A Shoalhaven man who pleaded guilty to a number of serious driving charges which led to the death of a Sydney mother at Narrawallee in 2018 has been jailed for four years.
Chris Sharp, 42, of Narrawallee, had previously pleaded guilty to dangerous driving occasioning death and two counts of dangerous driving occasioning grievous bodily harm following a fatal crash on Matron Porter Drive, Narrawalle on January 11, 2018 which claimed the life of 36-year-old Tamara Mobarrez and left her husband, Hamid Mobarrez, then 36, and five-year-old son Eli with severe injuries in Sydney hospitals.
Nowra District Court had previously been told Sharp had a mixture of prescription and recreational drugs in his system but was not aware he had overmedicated on his anti-anxiety medication until he was made aware of the results of a toxicology report.
There were no specific allegations that this led to the accident or the manner of his driving at the time of the crash.
In a two-day District Court sitting in Nowra in February Judge Richard Weinstein heard Sharp's toxicology report showed the presence of an excessive amount of alprazolam, sold under name Xanax, among others - a potent short-acting benzodiazepine most commonly used in short term management of anxiety disorders, specifically panic disorder or generalised anxiety disorder.
There were also traces of the painkiller endone, the calming drug diazepam and cannabis.
The court heard Sharp was prescribed to take four Xanax tablets a day to deal with his acute anxiety and post traumatic stress disorder stemming from the birth of his daughter Mia four years previously.
Mia suffers a number of significant medical conditions - she is severely disabled, being a quadriplegic who also suffers cerebral palsy, epilepsy and has sight issues. She is also non-verbal and requires 24/7 care which her parents provide along with some assistance. She also attends a special school when she is able.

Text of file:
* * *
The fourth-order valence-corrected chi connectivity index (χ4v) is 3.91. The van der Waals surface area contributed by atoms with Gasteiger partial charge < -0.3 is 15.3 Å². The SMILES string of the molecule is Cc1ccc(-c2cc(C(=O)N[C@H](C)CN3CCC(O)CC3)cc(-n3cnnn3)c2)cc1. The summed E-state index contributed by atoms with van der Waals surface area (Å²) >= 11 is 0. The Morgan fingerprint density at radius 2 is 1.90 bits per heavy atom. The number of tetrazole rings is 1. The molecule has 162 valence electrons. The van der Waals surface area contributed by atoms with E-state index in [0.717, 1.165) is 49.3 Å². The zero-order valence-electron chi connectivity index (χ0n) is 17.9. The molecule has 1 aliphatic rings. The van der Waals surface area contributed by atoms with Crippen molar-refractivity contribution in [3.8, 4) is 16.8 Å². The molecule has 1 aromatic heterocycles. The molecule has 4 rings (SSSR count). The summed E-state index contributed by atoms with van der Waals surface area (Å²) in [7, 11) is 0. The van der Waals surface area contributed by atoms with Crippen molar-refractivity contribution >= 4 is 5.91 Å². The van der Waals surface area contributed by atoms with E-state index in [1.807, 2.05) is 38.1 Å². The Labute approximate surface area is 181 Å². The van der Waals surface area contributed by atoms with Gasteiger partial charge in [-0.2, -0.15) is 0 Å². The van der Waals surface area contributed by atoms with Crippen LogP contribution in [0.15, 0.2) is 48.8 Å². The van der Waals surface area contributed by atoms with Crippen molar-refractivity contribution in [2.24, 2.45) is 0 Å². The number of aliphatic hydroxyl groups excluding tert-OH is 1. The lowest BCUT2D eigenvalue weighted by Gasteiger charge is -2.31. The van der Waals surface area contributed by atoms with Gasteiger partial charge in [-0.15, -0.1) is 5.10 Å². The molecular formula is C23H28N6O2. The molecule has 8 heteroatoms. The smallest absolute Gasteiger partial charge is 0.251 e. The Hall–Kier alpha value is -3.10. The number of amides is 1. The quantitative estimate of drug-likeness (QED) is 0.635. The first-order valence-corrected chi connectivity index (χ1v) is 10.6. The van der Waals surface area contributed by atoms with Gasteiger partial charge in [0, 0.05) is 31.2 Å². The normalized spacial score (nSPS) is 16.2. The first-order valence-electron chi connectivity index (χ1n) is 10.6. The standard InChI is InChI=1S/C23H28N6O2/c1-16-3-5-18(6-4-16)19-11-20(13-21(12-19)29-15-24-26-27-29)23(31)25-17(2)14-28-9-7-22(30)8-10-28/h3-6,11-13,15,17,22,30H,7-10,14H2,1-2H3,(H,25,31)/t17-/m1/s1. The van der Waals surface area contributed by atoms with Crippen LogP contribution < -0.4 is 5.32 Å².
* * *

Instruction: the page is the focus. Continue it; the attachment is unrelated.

The court heard both parents attend to their daughter's needs and it often takes at least two carers to meet some of the requirements to move her; she didn't cope well with new people and had grown a strong bond with parents and was often easily upset if neither of them were with her.
The court heard Mr Sharp's day could start as early as 4am, at which time he would take his first dose of Xanax to help contain his crippling anxiety.
He would then take his medication as prescribed by doctors each three to four hours but not exceed four tablets in any one day.
The couple look after their daughter in shifts, with evidence before the court saying Mr Sharp's day usually ended around 8.30pm at which time he tried to go to sleep, which proved difficult with his anxiety issues.
The day of the accident he had an argument with his wife and sought respite by making a delivery of milk products to his mother's nearby Milton home.
But he was unsure of how many doses of medications he had taken.
Mr Sharp also suffered a back complaint and had taken endone the previous evening to relieve the pain and had taken the calming drug diazepam.
He told the court he had consumed a quarter of a marijuana joint either the night before the accident or the previous evening, which relaxed him and allowed him to sleep.
He said he was unaware he had exceeded his xanax does until after his toxicology report came back.
While he can remember incidents leading up to the accident, Mr Sharp told the court he can't recall how many Xanax tablets he took.
The court was told one of the side effects of taking the drug was the possibility of patients suffering amnesia or transient amnesia, where they simply cannot remember things.
The court heard Sharp had shown remorse over the incident and "had not shied away from the charges", had "pleaded guilty at his first available opportunity" and was attempting to wean himself off the various medications he is prescribed.
In handing down his sentence in Campbelltown District Court on Friday, July 3 Judge Weinstein sentenced Sharp to an aggregate term of four years' jail, with a non-parole period of 14 months.
He will be eligible for release on September 2, 2021.
Upon his release he will also be disqualified from driving for three years.